But that sense of security and familiarity provided by his family and friends can go only so far. Now more than ever, it’s up to Floyd to prove that he has his life in order.
Friends, lessons for life
A giant panorama of famed athletes is plastered on the wall of the weight room at Cretin-Derham Hall. A photo montage with the likes of Minnesota Twins catcher Joe Mauer, New York Rangers captain Ryan McDonagh and Heisman Trophy winner Chris Weinke greets students getting a lift in. Above, it reads, “FIRST THEY WERE RAIDERS.”
Floyd is on there, too, with a photo from the night he was taken 13th overall by the Arizona Cardinals in the 2012 NFL draft.
Cretin-Derham Hall is one of the premiere schools in the Twin Cities known for churning out high-level athletes who go on to star in college and the pros. It’s a place that still holds meaning in Floyd’s life, years after he became an alumnus.
Floyd grew up on the east side of St. Paul, on Maryland Avenue near Interstate 35E. As a way to offset the cost of his tuition, he participated in CDH’s work-study program. That meant leaving home at 5 a.m., catching two city buses and helping mop the floors in the weight room and set up tables and chairs in the lunchroom before school.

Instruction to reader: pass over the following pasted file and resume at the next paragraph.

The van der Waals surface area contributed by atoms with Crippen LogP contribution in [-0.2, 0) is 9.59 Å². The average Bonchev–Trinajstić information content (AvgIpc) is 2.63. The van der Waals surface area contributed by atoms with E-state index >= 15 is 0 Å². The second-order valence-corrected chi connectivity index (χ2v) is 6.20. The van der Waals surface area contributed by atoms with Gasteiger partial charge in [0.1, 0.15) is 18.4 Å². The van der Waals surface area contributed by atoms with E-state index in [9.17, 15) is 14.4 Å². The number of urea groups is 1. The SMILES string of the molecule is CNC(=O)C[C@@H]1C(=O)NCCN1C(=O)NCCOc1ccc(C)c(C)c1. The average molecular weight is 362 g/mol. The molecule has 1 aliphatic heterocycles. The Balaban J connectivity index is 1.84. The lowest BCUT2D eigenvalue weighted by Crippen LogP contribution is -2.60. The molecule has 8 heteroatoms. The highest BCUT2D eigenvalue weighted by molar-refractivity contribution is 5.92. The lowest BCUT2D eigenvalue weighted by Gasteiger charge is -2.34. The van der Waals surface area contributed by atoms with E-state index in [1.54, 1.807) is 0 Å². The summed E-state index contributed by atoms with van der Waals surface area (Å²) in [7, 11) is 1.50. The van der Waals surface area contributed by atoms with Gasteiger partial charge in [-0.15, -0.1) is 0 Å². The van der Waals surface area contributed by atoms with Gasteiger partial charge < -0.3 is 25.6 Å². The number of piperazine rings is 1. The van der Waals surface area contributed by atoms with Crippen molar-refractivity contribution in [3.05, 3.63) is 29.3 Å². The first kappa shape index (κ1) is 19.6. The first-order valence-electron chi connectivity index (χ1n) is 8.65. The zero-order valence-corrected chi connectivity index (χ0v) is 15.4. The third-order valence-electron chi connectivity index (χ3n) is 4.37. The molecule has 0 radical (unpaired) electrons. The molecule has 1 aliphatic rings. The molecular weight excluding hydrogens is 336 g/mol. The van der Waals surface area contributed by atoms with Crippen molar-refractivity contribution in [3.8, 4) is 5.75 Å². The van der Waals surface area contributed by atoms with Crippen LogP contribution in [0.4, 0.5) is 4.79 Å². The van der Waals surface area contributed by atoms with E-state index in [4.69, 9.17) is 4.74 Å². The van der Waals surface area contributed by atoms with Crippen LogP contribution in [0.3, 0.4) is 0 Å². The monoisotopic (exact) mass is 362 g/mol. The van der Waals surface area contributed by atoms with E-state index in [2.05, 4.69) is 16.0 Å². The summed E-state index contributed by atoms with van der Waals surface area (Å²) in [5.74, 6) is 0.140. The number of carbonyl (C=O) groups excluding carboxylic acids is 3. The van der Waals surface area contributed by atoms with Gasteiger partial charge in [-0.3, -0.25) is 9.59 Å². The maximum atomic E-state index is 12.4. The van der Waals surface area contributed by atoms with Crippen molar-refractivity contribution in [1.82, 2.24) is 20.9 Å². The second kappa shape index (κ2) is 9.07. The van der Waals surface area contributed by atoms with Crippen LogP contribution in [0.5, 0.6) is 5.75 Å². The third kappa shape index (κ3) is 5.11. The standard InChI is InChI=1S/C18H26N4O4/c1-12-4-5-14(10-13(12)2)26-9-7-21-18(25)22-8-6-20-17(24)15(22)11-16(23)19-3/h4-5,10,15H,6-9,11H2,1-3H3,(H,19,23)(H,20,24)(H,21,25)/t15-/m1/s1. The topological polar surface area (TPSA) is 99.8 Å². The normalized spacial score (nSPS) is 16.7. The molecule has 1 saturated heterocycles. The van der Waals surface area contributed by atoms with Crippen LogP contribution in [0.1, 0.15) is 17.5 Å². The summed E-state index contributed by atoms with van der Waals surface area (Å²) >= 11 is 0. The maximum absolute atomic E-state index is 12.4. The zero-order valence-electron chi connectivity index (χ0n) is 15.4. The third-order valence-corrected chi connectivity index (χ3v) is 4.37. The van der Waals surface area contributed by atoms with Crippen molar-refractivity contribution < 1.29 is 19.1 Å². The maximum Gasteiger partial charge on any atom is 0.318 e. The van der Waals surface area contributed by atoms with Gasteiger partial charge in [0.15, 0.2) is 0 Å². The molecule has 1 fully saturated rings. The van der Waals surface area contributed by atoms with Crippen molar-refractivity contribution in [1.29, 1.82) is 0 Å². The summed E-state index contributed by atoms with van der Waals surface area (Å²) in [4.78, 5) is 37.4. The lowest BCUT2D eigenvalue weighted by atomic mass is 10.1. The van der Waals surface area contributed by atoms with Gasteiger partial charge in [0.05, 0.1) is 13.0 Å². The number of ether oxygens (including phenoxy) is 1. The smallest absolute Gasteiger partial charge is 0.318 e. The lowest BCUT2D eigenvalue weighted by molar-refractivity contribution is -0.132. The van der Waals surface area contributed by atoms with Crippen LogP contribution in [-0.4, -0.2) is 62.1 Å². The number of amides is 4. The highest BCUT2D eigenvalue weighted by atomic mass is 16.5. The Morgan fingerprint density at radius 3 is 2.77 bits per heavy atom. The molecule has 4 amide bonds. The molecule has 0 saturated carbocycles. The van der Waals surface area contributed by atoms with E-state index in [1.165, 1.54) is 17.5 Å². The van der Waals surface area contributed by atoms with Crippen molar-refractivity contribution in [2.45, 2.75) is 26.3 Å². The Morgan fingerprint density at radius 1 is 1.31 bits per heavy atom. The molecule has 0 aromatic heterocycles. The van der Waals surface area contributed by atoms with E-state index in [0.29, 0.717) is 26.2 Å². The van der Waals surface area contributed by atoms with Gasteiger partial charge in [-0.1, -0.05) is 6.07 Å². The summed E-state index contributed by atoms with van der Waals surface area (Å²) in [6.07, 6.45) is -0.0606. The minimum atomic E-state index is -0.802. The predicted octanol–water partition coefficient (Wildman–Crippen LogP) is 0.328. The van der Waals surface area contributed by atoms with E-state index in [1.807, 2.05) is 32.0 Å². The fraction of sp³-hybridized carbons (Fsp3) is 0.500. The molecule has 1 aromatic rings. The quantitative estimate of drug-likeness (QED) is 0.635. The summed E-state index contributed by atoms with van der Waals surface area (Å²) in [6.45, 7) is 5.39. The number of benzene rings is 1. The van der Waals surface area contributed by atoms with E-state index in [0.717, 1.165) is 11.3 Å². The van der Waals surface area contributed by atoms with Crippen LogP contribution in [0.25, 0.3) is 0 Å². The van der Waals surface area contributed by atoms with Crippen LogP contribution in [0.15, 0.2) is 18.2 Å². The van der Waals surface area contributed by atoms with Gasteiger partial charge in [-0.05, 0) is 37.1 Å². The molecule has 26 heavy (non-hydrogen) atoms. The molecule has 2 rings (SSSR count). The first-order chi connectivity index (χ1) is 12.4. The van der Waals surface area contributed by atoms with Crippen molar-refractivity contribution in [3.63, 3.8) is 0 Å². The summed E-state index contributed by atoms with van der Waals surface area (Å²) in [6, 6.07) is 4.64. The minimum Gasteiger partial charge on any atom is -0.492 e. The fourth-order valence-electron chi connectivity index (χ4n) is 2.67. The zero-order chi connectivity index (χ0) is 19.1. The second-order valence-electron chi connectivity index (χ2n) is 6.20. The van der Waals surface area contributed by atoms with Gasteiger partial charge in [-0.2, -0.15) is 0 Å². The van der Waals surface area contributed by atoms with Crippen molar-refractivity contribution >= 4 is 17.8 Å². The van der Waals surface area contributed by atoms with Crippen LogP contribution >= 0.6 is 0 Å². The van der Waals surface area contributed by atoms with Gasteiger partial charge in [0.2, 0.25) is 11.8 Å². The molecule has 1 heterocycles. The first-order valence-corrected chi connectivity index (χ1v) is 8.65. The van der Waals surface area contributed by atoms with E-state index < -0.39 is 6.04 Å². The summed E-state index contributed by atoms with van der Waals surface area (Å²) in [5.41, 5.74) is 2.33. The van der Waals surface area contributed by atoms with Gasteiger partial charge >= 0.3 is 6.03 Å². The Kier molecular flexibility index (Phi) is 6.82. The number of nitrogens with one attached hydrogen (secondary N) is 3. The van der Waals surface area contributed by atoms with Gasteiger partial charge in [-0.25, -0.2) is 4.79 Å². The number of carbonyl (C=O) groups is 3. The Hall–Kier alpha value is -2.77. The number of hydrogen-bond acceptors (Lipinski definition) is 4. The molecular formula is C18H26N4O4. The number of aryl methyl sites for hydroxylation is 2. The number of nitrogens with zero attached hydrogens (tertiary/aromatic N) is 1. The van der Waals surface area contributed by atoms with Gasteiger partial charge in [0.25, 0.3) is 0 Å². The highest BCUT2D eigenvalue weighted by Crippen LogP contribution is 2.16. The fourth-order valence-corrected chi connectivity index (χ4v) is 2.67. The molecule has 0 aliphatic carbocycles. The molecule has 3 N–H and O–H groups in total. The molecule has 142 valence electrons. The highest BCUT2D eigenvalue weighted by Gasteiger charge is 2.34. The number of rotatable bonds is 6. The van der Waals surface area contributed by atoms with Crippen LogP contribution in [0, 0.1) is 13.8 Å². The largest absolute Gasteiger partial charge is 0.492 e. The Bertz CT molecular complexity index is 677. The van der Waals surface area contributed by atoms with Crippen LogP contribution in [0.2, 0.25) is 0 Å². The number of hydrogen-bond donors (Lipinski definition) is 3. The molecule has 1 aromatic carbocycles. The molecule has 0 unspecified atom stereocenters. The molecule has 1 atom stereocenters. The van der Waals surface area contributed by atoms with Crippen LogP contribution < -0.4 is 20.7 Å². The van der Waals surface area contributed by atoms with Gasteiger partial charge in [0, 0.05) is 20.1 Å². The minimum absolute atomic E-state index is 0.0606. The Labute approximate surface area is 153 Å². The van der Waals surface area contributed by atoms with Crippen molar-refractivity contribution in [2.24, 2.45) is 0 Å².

“Mike knew at an early age what this place could do for him,” CDH dean of students Jerry Kline Jr. said.
Floyd regularly spent 10 to 11 hours a day at school. To show off his skills in both football and basketball, Floyd literally had to work for it.
“He made it apparent that he was our best receiver as a sophomore,” former Raiders coach Mike Scanlan said. “There was no waiting in line with Michael.”
During his senior season in 2007, Floyd averaged 21.8 yards per catch and tallied 1,221 receiving yards and 17 touchdowns. That’s in addition to the 44 carries for 436 yards and three touchdowns that he scored in the run game, the four punts he returned for touchdowns and the only touchdown pass he threw in high school. Often, quarterbacks Joe Springer and John Nance didn’t even have to make a check at the line of scrimmage; all they needed to do was make eye contact with Floyd. They knew they could throw the ball anywhere in Floyd's direction and the receiver would pick up an easy first down.